China's failure to assertively pursue a solution to the crisis over North Korea is irritating the United States and South Korea, threatening to undermine progress in U.S.-China relations since the Sept. 11, 2001, terrorist attacks, U.S. and Asian officials said.
Beijing's diplomatic reluctance has also prompted unease among Chinese scholars and officials who noted the gap between China's ambition to be a major player in Asia and its failure to move swiftly to deal with the brewing crisis on its border. The crisis was set off by North Korea's acknowledgment that it has a program to develop material that can be used to make nuclear weapons.
An American official described the U.S. reaction as "bewildered" rather than angry at China's refusal to send a delegation to Pyongyang. But other U.S. officials reiterated that this increasingly has become a sore point. U.S. envoys to Beijing have stressed that for 50 years the United States has helped keep Japan, South Korea and Taiwan from acquiring nuclear power, and now it is China's turn to return the favor, another American said.
"But that line seems to fall flat in Beijing," he said. "They seem to want the crisis to go away."
A South Korean official said Beijing snubbed a request from Seoul that China send a delegation to Pyongyang to express concerns to the government of Kim Jong Il. "They don't look at the nuclear issue as the biggest issue," he said. "Their main goal is to help North Korea get stronger."
China has watched from the sidelines as first Russia and then Australia dispatched envoys to North Korea. Beijing's pronouncements on the issue have been generally limited to opposing the development of nuclear weapons on the Korean Peninsula and urging the United States to talk with North Korea.
"There's a saying in Chinese, 'a lock can only be opened by one key,' " the Foreign Ministry spokeswoman, Zhang Qiyue, said late last month in response to a question. "I think as long as the relevant sides feel that the resumption of direct dialogue between the United States and North Korea is the crux of the matter, then I think all concerned parties should continue to make efforts to push them to resume talks."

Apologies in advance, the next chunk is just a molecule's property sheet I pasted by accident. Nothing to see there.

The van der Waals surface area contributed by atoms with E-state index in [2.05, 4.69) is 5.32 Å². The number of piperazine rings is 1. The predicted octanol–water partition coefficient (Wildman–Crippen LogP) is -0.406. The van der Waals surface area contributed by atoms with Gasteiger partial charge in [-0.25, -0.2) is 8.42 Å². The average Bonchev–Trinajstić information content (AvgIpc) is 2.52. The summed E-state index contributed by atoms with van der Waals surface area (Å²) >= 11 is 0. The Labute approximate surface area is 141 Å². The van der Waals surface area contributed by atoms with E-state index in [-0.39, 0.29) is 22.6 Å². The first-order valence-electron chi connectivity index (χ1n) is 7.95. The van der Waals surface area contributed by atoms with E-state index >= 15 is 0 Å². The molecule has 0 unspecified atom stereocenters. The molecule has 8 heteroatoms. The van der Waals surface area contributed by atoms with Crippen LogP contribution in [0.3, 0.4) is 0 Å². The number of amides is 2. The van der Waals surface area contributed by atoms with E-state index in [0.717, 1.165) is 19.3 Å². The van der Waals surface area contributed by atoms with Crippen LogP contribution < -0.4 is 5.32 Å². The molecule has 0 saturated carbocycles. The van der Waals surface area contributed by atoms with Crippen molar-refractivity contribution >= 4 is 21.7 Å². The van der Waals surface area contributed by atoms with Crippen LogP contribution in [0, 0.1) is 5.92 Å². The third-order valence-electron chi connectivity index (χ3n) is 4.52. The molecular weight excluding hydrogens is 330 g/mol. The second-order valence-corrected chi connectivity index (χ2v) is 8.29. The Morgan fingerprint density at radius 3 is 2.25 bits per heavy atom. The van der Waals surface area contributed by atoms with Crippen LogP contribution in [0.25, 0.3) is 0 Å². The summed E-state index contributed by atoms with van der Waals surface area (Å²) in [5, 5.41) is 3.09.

Chinese officials also argued that China has limited influence over North Korea. However, U.S. and South Korean officials rejected that claim.
China is the North's most important trading partner, they noted. Trade with North Korea hit more than $700 million in 2002, up 30 percent over 2001. With the recent cutoff of U.S. fuel supplies to Pyongyang, China is now believed to supply about 70 percent of the North's oil, experts said. China has also doubled its sales of grain and vegetables.
China's handling of the crisis has also touched off a debate in Chinese foreign policy circles and within the government and the military, Chinese sources said. One senior Chinese official said the debate is part of a broader struggle between younger Chinese officials who believe China should take a greater role in international affairs and more conservative officials who believe China should focus on economic development and that the North Korean government should be propped up no matter what.
An influential faction has the primary goal of bolstering North Korea, fearing that the North's sputtering economy could lead to collapse. That would bring about the end of the buffer state between China and South Korea, home to 37,000 U.S. troops. It would also mean that South Korea, which has invested billions in China, would be forced to devote all its resources to uniting with the North.
This faction, according to the South Korean official, looks at the current crisis as a way to help Pyongyang improve its economy and international standing, through a security guarantee from Washington and access to World Bank loans and other investment.
The Chinese official said Beijing has engaged in a flurry of diplomatic activity with Pyongyang but only a few meetings have been publicized. He said Foreign Minister Tang Jiaxuan, Vice Foreign Minister Wang Yi and other Foreign Ministry officials have met with North Korean diplomats on numerous occasions in Beijing to convey China's concerns. Chinese diplomats in Pyongyang have done the same, he said.
"You could argue that we are even more active than the Russians," he said.
However, he acknowledged that the Korean affair has underscored a Chinese weakness in dealing with crises and the need in Beijing for some type of national security council to develop a concerted response to such events. The need for such an organization has been debated for years. Most Chinese officials now appear to accept its usefulness. The current debate revolves around whether the council will be run by the Communist Party or the State Council or some other body.
The official and other sources also argued that the conservative nature of Chinese diplomacy makes it difficult for Beijing to play a role in resolving any crisis. "We generally only propose things that we are sure will be accepted," he said. "That makes it difficult for us to be involved in the solution of any crisis. We need to learn that the important thing is not the proposal but the process that leads to a solution."
So far China's only public proposal has been to offer to host talks in Beijing.
Kessler reported from Washington.